The Christmas season is a time of joy and peace; celebrating with loved ones; when a feeling of hope renews the spirit. At least that’s what it’s meant to be like…however the reality for those of us blessed with a child with Asperger’s Syndrome is often very different!
A sense of anticipation and excitement for the approaching Christmas celebrations, and the wonder and magic this period of waiting brings is something most of us remember fondly from our own childhood. Preparing for Christmas Day from 1st December by putting up the Christmas tree and decorations; sending and receiving Christmas cards amongst friends and family; cooking Christmas puddings and mince pies; shopping for Christmas presents and hanging the Christmas stockings held a sense of wonder. The building of anticipation only added to our enjoyment of the season.
So it’s only natural that we try to recapture the magic of our childhood Christmas’s and recreate that same sense of wonder for our own children, by steadily increasing their anticipation for the 25 days leading up to Christmas.
Unfortunately, anticipation for the Asperger child is often a negative emotion that leads to overload, resulting in meltdown. So the reality for families with Asperger children means a steady increase in negative and inappropriate behaviours that often results in a huge meltdown on Christmas Eve or Christmas Day – the very time when we are meant to be enjoying the fruits of our preparation labors , a time of peace and joy.
Instead your child is behaving like a ‘wild thing’ and creating havoc amongst his/her siblings, upsetting Aunt Flora and giving you ‘attitude’ when you try to diplomatically reprimand them – after all, it’s Christmas and you don’t really want to yell and scream!
So, how do you manage to foster some Christmas spirit amongst your family while keeping your Asperger child calm and behaving appropriately?
The first easy-to-implement strategy is to remove the word “Christmas” from your vocabulary. Simply put up the “tree” and “decorations”, cook a “pudding” and “mince pies”, send “cards” to friends and family and just go “shopping”. If appropriate, have a meeting with the rest of the family and ask their assistance in this area too, by minimising their use of the word “Christmas” in front of their sibling with Asperger’s Syndrome.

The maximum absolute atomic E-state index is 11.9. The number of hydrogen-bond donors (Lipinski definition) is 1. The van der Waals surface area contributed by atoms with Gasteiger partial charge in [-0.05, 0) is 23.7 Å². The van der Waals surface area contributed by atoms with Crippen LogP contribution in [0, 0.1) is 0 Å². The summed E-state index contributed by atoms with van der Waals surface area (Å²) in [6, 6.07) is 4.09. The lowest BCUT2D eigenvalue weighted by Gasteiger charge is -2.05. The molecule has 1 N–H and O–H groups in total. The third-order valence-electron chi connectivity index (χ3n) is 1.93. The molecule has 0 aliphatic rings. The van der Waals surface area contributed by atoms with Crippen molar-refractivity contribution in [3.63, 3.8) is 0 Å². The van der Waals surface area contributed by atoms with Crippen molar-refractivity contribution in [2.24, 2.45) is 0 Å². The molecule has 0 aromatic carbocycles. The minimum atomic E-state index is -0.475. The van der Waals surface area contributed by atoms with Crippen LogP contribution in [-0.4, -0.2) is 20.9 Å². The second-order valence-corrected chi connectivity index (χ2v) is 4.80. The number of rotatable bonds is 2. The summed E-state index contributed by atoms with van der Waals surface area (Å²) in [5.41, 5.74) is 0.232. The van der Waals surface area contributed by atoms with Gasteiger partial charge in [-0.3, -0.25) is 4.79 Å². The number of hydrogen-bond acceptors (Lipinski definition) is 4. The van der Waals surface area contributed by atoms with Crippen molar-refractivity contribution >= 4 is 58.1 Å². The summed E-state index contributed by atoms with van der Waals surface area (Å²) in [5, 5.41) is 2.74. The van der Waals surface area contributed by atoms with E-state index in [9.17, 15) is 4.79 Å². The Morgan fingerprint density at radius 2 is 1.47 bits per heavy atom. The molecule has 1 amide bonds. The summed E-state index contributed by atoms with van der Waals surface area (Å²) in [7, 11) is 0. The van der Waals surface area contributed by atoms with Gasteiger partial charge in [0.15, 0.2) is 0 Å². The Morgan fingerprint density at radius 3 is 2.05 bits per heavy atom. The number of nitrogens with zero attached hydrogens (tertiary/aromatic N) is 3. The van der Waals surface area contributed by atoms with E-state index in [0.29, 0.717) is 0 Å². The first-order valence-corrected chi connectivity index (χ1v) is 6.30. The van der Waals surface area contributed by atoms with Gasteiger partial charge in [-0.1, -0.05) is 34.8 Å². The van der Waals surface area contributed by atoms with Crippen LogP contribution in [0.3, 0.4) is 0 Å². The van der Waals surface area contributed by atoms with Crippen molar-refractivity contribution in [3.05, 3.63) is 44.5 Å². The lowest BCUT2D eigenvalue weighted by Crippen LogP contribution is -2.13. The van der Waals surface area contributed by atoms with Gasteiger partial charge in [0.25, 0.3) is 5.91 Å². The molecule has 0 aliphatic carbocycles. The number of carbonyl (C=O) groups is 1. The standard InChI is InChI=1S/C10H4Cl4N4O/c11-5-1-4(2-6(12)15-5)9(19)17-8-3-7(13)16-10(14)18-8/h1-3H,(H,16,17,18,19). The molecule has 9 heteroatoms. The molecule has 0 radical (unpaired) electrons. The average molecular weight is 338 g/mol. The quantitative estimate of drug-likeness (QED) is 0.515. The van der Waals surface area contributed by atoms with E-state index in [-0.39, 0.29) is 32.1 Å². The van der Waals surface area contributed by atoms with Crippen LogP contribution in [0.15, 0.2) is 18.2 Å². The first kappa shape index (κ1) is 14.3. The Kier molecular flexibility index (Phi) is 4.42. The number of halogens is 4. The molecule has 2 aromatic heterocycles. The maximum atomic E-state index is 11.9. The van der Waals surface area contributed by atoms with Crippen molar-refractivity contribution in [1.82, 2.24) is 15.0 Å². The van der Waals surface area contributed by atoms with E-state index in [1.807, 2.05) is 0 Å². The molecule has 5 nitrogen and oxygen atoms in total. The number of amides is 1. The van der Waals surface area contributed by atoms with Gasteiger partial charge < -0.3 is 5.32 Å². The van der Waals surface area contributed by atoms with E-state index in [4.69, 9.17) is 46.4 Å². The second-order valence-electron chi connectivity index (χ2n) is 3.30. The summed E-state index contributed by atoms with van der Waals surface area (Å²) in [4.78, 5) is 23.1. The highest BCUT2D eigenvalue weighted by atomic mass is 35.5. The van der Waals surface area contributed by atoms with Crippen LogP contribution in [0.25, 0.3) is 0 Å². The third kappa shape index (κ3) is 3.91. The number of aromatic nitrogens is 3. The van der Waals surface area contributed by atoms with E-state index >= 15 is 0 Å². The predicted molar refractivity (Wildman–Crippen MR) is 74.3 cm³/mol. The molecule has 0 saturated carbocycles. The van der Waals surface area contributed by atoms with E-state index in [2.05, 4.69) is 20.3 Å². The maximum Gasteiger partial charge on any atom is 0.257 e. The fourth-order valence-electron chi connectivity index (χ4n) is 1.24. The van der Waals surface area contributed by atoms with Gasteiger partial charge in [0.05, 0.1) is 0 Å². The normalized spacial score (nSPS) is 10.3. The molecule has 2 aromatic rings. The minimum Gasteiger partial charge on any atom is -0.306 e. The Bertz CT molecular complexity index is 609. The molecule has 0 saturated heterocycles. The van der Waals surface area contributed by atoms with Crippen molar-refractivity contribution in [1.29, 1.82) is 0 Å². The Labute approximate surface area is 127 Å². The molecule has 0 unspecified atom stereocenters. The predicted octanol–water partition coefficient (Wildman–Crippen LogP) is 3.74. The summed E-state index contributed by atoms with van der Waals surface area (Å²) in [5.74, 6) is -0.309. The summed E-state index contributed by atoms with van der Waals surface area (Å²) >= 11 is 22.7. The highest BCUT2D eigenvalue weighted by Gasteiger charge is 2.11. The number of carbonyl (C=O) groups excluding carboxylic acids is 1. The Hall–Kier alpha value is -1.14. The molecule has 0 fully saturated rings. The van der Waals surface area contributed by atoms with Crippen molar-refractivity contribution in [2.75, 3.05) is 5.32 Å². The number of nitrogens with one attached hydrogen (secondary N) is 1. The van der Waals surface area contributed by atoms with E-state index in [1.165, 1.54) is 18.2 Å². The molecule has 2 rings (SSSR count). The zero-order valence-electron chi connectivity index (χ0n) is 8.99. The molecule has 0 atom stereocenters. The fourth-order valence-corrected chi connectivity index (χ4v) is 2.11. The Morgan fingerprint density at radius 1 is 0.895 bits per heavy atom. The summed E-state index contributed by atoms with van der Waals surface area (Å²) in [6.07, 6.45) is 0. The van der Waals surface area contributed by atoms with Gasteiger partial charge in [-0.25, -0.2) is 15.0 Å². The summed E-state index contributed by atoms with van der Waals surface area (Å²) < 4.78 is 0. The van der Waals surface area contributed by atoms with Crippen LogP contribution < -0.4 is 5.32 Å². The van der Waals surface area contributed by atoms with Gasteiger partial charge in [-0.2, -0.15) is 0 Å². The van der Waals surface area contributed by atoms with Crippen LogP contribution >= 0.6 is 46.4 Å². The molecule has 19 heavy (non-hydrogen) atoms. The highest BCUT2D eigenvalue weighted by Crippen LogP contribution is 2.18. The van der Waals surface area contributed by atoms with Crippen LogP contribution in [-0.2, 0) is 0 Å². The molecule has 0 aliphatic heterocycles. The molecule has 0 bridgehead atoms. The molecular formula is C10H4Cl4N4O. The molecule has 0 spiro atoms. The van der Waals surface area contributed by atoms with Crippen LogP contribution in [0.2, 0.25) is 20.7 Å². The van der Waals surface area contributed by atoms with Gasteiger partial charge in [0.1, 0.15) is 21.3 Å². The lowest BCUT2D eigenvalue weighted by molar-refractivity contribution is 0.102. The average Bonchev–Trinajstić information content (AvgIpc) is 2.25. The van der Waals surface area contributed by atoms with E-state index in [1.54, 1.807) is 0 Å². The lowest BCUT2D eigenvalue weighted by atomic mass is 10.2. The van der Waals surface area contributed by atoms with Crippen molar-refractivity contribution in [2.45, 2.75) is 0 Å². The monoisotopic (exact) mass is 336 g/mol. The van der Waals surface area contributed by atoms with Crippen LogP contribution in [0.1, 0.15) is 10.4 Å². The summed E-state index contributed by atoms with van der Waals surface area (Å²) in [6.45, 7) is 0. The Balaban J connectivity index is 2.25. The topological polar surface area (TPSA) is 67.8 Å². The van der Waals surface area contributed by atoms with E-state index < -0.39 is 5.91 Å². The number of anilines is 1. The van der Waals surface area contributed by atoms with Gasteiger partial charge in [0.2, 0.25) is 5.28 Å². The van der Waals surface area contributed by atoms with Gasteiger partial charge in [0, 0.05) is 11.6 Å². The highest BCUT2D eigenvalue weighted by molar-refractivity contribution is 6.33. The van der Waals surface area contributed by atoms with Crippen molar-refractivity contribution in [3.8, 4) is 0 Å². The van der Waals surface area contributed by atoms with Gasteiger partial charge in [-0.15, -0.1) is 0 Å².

Secondly, when your Asperger child is present cut back on “chatter” about the BIG day. I know that our “inner child” tends to get excited about Christmas too, but we often unthinkingly contribute to the overwhelming anticipation by relating our plans and expectations for the Christmas season to our children as we go about our preparations.
Thirdly, don’t place any gifts under the tree until Christmas Eve. In our family, on Christmas Eve, each member privately wraps gifts in the afternoon and then they are placed under the tree all at once. This satisfies 2 concerns – “Out of sight, out of mind” – no visual reminders that Christmas is approaching, and it also minimises the waiting time for your Asperger child – we all know that being patient and the ability to wait aren’t usually strengths in Asperger children!
Minimising the Christmas ‘build-up’ for your Asperger child doesn’t have to mean the end of tradition or a lessening of your family’s enjoyment of the Christmas Season. Rather, by reducing the anticipation and expectation of Christmas to acceptable levels for an Asperger child, your family should experience an increase in the peace, joy and hope of the Christmas Season.
On the day, ensure your child with Asperger's has a chill zone to retreat to if everything becomes too much. If it's your home, then his bedroom will probably be suitable, however, if you're visiting for the day, then find a suitable space and ensure everyone knows that when he's in the chill zone he's not to be disturbed.Merry Christmas!